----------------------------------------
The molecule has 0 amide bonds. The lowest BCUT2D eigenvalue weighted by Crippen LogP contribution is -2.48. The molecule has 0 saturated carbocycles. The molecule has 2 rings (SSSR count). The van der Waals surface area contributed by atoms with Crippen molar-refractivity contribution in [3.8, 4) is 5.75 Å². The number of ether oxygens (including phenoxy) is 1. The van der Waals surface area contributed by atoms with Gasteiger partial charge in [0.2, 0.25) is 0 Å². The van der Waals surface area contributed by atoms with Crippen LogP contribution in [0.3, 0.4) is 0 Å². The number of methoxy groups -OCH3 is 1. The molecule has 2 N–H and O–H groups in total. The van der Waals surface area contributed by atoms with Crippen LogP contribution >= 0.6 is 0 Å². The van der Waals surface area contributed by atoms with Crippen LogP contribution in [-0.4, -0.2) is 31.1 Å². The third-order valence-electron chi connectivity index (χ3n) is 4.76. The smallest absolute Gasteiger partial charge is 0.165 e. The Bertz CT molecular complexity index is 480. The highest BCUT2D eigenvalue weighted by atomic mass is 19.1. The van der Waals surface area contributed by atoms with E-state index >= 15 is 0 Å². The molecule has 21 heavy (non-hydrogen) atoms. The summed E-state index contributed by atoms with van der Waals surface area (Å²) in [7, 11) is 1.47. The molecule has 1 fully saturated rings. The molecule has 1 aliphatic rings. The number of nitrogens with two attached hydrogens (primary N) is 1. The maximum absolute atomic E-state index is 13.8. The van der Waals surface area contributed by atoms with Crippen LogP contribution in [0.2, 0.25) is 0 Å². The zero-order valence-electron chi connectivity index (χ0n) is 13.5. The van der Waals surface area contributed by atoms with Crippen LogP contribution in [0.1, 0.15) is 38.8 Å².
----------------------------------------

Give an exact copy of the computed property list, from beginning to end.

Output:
The molecule has 0 amide bonds. The lowest BCUT2D eigenvalue weighted by Crippen LogP contribution is -2.48. The molecule has 0 saturated carbocycles. The molecule has 2 rings (SSSR count). The van der Waals surface area contributed by atoms with Crippen molar-refractivity contribution in [3.8, 4) is 5.75 Å². The number of ether oxygens (including phenoxy) is 1. The van der Waals surface area contributed by atoms with Gasteiger partial charge in [0.2, 0.25) is 0 Å². The van der Waals surface area contributed by atoms with Crippen LogP contribution in [0.3, 0.4) is 0 Å². The number of methoxy groups -OCH3 is 1. The molecule has 2 N–H and O–H groups in total. The van der Waals surface area contributed by atoms with Crippen LogP contribution >= 0.6 is 0 Å². The van der Waals surface area contributed by atoms with Crippen LogP contribution in [-0.4, -0.2) is 31.1 Å². The third-order valence-electron chi connectivity index (χ3n) is 4.76. The smallest absolute Gasteiger partial charge is 0.165 e. The Bertz CT molecular complexity index is 480. The highest BCUT2D eigenvalue weighted by atomic mass is 19.1. The van der Waals surface area contributed by atoms with E-state index >= 15 is 0 Å². The molecule has 21 heavy (non-hydrogen) atoms. The summed E-state index contributed by atoms with van der Waals surface area (Å²) in [7, 11) is 1.47. The molecule has 1 fully saturated rings. The molecule has 1 aliphatic rings. The number of nitrogens with two attached hydrogens (primary N) is 1. The maximum absolute atomic E-state index is 13.8. The van der Waals surface area contributed by atoms with Crippen LogP contribution in [0.2, 0.25) is 0 Å². The zero-order valence-electron chi connectivity index (χ0n) is 13.5. The van der Waals surface area contributed by atoms with Crippen LogP contribution in [0.1, 0.15) is 38.8 Å².